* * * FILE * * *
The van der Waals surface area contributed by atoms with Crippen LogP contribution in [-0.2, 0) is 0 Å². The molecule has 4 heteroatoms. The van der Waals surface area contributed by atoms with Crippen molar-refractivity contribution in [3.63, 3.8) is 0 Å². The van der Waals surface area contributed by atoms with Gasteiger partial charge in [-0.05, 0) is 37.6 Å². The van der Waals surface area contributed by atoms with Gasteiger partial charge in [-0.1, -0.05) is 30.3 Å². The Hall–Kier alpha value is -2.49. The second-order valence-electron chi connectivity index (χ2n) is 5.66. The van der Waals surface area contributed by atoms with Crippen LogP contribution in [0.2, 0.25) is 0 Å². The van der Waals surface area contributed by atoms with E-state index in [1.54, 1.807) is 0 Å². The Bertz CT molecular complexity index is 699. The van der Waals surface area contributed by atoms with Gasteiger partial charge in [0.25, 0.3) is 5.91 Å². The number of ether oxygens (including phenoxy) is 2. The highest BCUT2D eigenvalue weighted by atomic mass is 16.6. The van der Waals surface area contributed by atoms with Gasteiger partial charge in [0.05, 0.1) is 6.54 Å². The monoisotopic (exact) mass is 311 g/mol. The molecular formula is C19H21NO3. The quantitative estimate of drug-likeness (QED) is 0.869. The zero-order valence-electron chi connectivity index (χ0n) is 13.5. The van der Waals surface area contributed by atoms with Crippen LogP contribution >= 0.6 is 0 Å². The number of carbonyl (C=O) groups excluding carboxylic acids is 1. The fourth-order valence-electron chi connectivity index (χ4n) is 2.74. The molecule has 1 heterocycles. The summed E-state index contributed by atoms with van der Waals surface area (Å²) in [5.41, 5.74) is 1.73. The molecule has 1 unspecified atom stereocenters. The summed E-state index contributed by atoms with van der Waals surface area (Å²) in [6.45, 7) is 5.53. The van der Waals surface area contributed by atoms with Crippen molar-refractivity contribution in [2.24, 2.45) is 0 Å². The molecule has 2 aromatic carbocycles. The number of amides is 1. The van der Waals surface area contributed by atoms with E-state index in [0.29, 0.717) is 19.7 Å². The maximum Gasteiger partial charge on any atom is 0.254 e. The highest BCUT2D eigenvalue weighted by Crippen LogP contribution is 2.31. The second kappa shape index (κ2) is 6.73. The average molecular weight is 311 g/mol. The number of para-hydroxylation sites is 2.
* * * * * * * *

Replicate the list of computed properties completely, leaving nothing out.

The van der Waals surface area contributed by atoms with Crippen LogP contribution in [-0.2, 0) is 0 Å². The molecule has 4 heteroatoms. The van der Waals surface area contributed by atoms with Crippen molar-refractivity contribution in [3.63, 3.8) is 0 Å². The van der Waals surface area contributed by atoms with Gasteiger partial charge in [-0.05, 0) is 37.6 Å². The van der Waals surface area contributed by atoms with Gasteiger partial charge in [-0.1, -0.05) is 30.3 Å². The Hall–Kier alpha value is -2.49. The second-order valence-electron chi connectivity index (χ2n) is 5.66. The van der Waals surface area contributed by atoms with Crippen LogP contribution in [0.2, 0.25) is 0 Å². The van der Waals surface area contributed by atoms with E-state index in [1.54, 1.807) is 0 Å². The Bertz CT molecular complexity index is 699. The van der Waals surface area contributed by atoms with Gasteiger partial charge in [0.25, 0.3) is 5.91 Å². The number of ether oxygens (including phenoxy) is 2. The highest BCUT2D eigenvalue weighted by atomic mass is 16.6. The van der Waals surface area contributed by atoms with Gasteiger partial charge in [0.05, 0.1) is 6.54 Å². The monoisotopic (exact) mass is 311 g/mol. The molecular formula is C19H21NO3. The quantitative estimate of drug-likeness (QED) is 0.869. The zero-order valence-electron chi connectivity index (χ0n) is 13.5. The van der Waals surface area contributed by atoms with Crippen LogP contribution >= 0.6 is 0 Å². The number of carbonyl (C=O) groups excluding carboxylic acids is 1. The fourth-order valence-electron chi connectivity index (χ4n) is 2.74. The molecule has 1 heterocycles. The summed E-state index contributed by atoms with van der Waals surface area (Å²) in [5.41, 5.74) is 1.73. The molecule has 1 unspecified atom stereocenters. The summed E-state index contributed by atoms with van der Waals surface area (Å²) in [6.45, 7) is 5.53. The van der Waals surface area contributed by atoms with Crippen molar-refractivity contribution in [2.24, 2.45) is 0 Å². The molecule has 2 aromatic carbocycles. The number of amides is 1. The van der Waals surface area contributed by atoms with E-state index in [0.29, 0.717) is 19.7 Å². The maximum Gasteiger partial charge on any atom is 0.254 e. The highest BCUT2D eigenvalue weighted by Crippen LogP contribution is 2.31. The second kappa shape index (κ2) is 6.73. The average molecular weight is 311 g/mol. The number of para-hydroxylation sites is 2.